10 In Linguistics

Knife – Knives – Knifes??

Languages are so amazing.

Prior to learning Korean, I didn’t have any interest in language itself. Language was simply thought of as a ‘tool’ to get my point across. ‘Yeah I know English and Chinese – the end.’ It didn’t occur to me how powerful and profound languages are.

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Currently, I am reading ‘Understanding Language’ by Elizabeth Grace Winkler. It’s a great introduction to linguistics and I learnt more about English than I did for the past 19 years.

Has it ever crossed your mind why the plural of Knife is spelled Knives instead of Knifes?

In old English, f was pronounced as ‘f’ when it occured in front of at the back of the word, it is pronounced as ‘v’. However, the French spoken by the Normans who invaded England also had exactly the same sound but it was scribed as v instead. Hence, to better reflect its pronounciation in spelling, knifes was scribed as knives from then on.

Interesting right?

In Singapore, classes are taught in English (British English) and we learn our respective mother tongue in a separate class. However, we don’t have a language that is distinctly ours. I don’t feel intensely proud that I can speak English or Chinese and perhaps that’s the reason why I have never bothered to learn more about its history. Most of the teenagers from English educated families can’t even conduct a fluent conversation in Chinese!

I feel so ignorant! Up till now, the only difference I know of between British and American English is: colour/color; organisation/organization. Being exposed to both American and British English through books and media content, I hadn’t realised that sofa and couch are simply different varieties of English meaning the same object! I have always thought of them as synonyms that everyone who speaks English knows ><

Perhaps in our Singapore Variety of English, they are both interchangeble and understood by all.

I feel inspired to keep on digging and learning more about languages.

English is a funny language; that explains why we park our car on the driveway and drive our car on the parkway. 

Author Unknown

Source:  Quote Garden

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10 Comments

  • Reply
    Brian Barker
    3 February, 2009 at 6:45 AM

    I notice that Barack Obama wants everyone to learn another language, but which one should it be? The British learn French, the Australians study Japanese, and the Americans prefer Spanish.

    Why not decide on a non-national neutral common language, taught worldwide, in all nations?

    An interesting video can be seen at http://video.google.com/videoplay?docid=-8837438938991452670. A glimpse of Esperanto can be seen at http://www.lernu.net

  • Reply
    Hazel
    4 February, 2009 at 5:58 AM

    Wow..that’s really cool! No wonder us Canadians spell colour with a ‘u’…I should go borrow that book. hehehe!~

    I’m trying to study Korean and lately, reading about languages gets me really excited! Maybe I should get a job related to it.. That would be soo fun!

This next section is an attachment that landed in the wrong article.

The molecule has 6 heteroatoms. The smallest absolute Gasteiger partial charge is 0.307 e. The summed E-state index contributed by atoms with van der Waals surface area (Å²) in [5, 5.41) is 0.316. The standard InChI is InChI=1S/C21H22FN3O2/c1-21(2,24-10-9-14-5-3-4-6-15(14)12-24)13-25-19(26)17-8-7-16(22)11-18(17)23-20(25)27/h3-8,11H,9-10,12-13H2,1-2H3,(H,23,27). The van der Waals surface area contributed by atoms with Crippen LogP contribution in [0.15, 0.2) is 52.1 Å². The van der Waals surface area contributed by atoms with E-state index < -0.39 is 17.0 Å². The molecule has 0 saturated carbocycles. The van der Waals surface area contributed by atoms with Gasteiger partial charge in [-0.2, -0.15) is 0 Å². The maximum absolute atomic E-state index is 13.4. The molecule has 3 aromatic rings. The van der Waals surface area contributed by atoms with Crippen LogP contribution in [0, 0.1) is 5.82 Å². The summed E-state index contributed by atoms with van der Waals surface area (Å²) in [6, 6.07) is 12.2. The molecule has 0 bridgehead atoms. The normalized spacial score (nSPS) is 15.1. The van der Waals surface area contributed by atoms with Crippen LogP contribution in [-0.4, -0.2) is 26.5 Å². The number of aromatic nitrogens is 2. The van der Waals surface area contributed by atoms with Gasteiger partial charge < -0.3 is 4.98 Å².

• Reply
      alodia
      30 January, 2011 at 7:24 PM

      I also got my interest in languages when i started learning Korean. ^^

  • Reply
    hangukdrama
    4 February, 2009 at 9:03 PM

    Hello (:

    yeah the book is really worth reading. I didn’t know how little I knew about English until I read that book.

    I love languages too 😀 It’s really an amazing gift that we have.

  • Reply
    Knight Brewster
    7 February, 2009 at 3:47 AM

    This book sounds interesting. I’ll have to check it out.

    @Brian Barker I’ve never heard of Esperanto but it looks cool. I’m really interested now. I found a book on learning Esperanto on Librovox and I will be going through it to learn more about the language.

  • Reply
    hangukdrama
    7 February, 2009 at 7:54 AM

    Hi Knight!

    The book is really informative and yet very readable at the same time. I learnt so much about the history of English.

    Esperanto is perhaps the most famous of auxiliary languages. Imagine a world if everyone can speak the same language! Although English is fast filling the position as a ‘global tongue’, it would be useful if we know Esperanto too.

    Anw I’m linking your site 😀

  • Reply
    alodia
    30 January, 2011 at 7:25 PM

    I’m so happy finding this book in our school library. Will borrow it tomorrow! ^^

  • Reply
    Avoidance Strategy – Guilty! « My Korean Corner
    8 February, 2011 at 6:54 PM

    […] Language” by Elizabeth Grace Winkler. I’ve read about it from Shanna’s blog Hangukdrama and Korean. And I’m loving it. I dove into Linguistics last semester a bit unprepared and was […]

  • Reply
    isaberuchan
    8 February, 2011 at 10:49 PM

    I’m reading this a little late ^^;
    This book seems so interesting. I wish I could read it. (If Spanish bookshops had more books in English (ーー;)
    By the way, I’m curious, what does Singaporean English sound like? It’s more like British English or like american? (I guess it’s different, but which is the closest?)

  • Reply
    isaberuchan
    8 February, 2011 at 10:52 PM

    Ah, it’s British, made a mistake reading ^^;;;;
    sorry ^^; but I guess you can tell the diference between a British and a Singaporean’s English don’t you? Or they are the same?

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